Ferrer was admitted to the emergency ward of Anantapur hospital on 20 March 2009 after suffering a cerebrovascular accident (a stroke).[8] He died on 19 June 2009 at the age of 89 from cardio-respiratory failure.[9]

Tributes[edit]

On 14 May 2009 the Spanish Agency for International Development Cooperation and the Ministry for Education announced the creation of the National Awards for Development Education Vicente Ferrer.[10] Which rewards publicly funded schools for developing activities, educational experiences, educational projects or proposals to sensitise, educate, develop critical thinking and encourage active participation of students in the pursuit of global citizenship, compassion, commitment to the eradication of poverty and its causes and sustainable human development.[11]

In July 2009 Spanair announced that it would name one of its Airbus 320s after the missionary, following an agreement signed with the Vicente Ferrer Foundation.[12]

On 1 February 2010 an independent group nominated the Vicent Ferrer Foundation for the 2010 Nobel Peace Prize.[13][14]

Awards received[edit]

  • Prince of Asturias Award for Concord in 1998.[15]
  • Español Universal, in 1998.
  • Ceuta Autonomous City Coexistence Award in 2000.
  • Member of the Commission for the Eradication of Poverty of the Government of Andhra Pradesh, in 2000.
  • Generalitat of Catalonia St George's Cross in 2000.
  • General Council of the Bar Human Rights Award in 2000.
  • UNESCO Leading Figure in the History of the 20th century in 2001.
  • Grand Cross of the Civil Order of Social Solidarity from the Spanish Ministry of Labour and Social Affairs in 2002.
  • Spanish Olympic Committee Olympic Spirit Award in 2002.
  • Honarary Degree, from the Polytechnic University of Valencia in 2000 and from the University of Huelva in 2001.
  • The Rural Development Trust has also received different distinctions including:
    • Best Ecological Project awarded by the Dutch Government in 1994.
    • Labour Gold Medal awarded by the State of Andhra Pradesh in 2000.
    • Recognition by the European Commission as the best NGO participating in the rescue and reconstruction work after the earthquake in Gujarat in 2001.
  • Grand Cross of the Order of Civil Merit awarded by the Spanish Government in 2009[16]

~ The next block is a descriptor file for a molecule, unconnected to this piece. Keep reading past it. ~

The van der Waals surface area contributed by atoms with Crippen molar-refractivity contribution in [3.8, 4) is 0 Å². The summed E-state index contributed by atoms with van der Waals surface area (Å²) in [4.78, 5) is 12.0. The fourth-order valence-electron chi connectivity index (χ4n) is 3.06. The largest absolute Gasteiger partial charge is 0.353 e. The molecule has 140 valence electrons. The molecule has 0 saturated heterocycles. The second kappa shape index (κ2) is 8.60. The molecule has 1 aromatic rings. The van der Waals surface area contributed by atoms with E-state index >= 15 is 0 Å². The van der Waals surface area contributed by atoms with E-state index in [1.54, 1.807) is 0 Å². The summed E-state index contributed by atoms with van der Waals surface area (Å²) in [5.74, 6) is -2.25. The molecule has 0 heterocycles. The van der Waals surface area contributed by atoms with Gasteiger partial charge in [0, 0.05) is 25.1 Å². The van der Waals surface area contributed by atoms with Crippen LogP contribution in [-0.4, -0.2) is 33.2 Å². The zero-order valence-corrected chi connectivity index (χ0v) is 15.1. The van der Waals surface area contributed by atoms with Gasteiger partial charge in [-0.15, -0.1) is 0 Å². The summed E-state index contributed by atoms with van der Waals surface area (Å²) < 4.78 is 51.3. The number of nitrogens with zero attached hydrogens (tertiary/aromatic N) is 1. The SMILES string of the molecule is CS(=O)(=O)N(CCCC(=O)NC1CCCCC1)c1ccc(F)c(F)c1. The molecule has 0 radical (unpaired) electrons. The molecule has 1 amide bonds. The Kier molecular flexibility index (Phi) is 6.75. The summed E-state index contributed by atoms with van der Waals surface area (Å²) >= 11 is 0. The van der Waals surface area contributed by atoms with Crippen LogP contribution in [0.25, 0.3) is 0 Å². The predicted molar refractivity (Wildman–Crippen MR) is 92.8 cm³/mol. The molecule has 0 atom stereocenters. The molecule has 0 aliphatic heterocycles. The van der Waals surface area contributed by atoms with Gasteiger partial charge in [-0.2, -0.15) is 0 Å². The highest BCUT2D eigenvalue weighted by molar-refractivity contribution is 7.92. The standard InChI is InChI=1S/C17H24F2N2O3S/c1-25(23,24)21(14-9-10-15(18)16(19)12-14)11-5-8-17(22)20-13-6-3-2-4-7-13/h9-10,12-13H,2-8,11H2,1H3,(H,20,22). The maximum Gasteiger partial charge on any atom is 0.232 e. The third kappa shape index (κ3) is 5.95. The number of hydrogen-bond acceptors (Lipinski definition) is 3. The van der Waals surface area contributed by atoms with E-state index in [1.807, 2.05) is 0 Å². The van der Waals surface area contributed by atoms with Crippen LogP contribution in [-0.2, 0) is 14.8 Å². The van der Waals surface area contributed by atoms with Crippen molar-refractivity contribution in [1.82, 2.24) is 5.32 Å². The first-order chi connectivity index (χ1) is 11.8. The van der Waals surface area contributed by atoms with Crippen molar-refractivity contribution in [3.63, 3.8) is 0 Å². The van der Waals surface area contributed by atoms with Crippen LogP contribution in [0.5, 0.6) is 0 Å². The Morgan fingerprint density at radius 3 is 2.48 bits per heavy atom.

• Catalan of the Year Award 2008 awarded by the newspaper El Periódico de Catalunya.[17]

References[edit]

  1. ^ Vicente Ferrer fallece en la India
  2. ^ www.tributes.com" consulted 29 January 2012
  3. ^ timesonline.co.uk
  4. ^ Un recluso en Betanzos, llamado Vicente Ferrer
  5. ^ Michael Eaude (23 July 2009). "Vicente Ferrer". The Guardian. Retrieved 29 January 2012. 
  6. ^ "Briefly: Vicente Ferrer". The Independent. 22 June 2009. Retrieved 29 January 2012. 
  7. ^ "Vicente Ferrer a life of action". Prince of Asturias Foundation. Retrieved 29 January 2012. 
  8. ^ "Vicente Ferrer, en estado crítico en un hospital indio por una embolia". elmundo.es. 21 March 2009. Retrieved 21 March 2009. 
  9. ^ Daniel Woolls, Associated Press (June 2009). "Vicente Ferrer: Spanish humanist who worked with India's poor dies". www.tributes.com. Retrieved 29 January 2012. 
  10. ^ "III. OTRAS DISPOSICIONES MINISTERIO DE ASUNTOS EXTERIORES Y DE COOPERACIÓN". BOLETÍN OFICIAL DEL ESTADO. 22 May 2009. Retrieved 29 January 2012. 
  11. ^ "Education for Development". Spanish Agency for International Cooperation and Development (AECID). Retrieved 29 January 2012. 
  12. ^ Agencia EFE (24 July 2009). "Un Airbus de Spanair llevará el nombre de Vicente Ferrer". La Vanguardia. Retrieved 24 July 2009. 
  13. ^ Costa Tropical "Vicente Ferrer, una fundación digna de un Nobel" Consulted 6 February 2010
  14. ^ "Nobel Peace Prize for RDT founder?". The Hindu. 3 August 2010. " consulted 29 January 2012
  15. ^ Premio Príncipe de Asturias de la Concordia 1998
  16. ^ Vicente Ferrer recibe la gran cruz de la Orden del Mérito Civil del Gobierno español
  17. ^ "Vicente Ferrer gana el premio Català de l'Any". El Periódico de Catalunya. 1 April 2009. Retrieved 2 April 2009.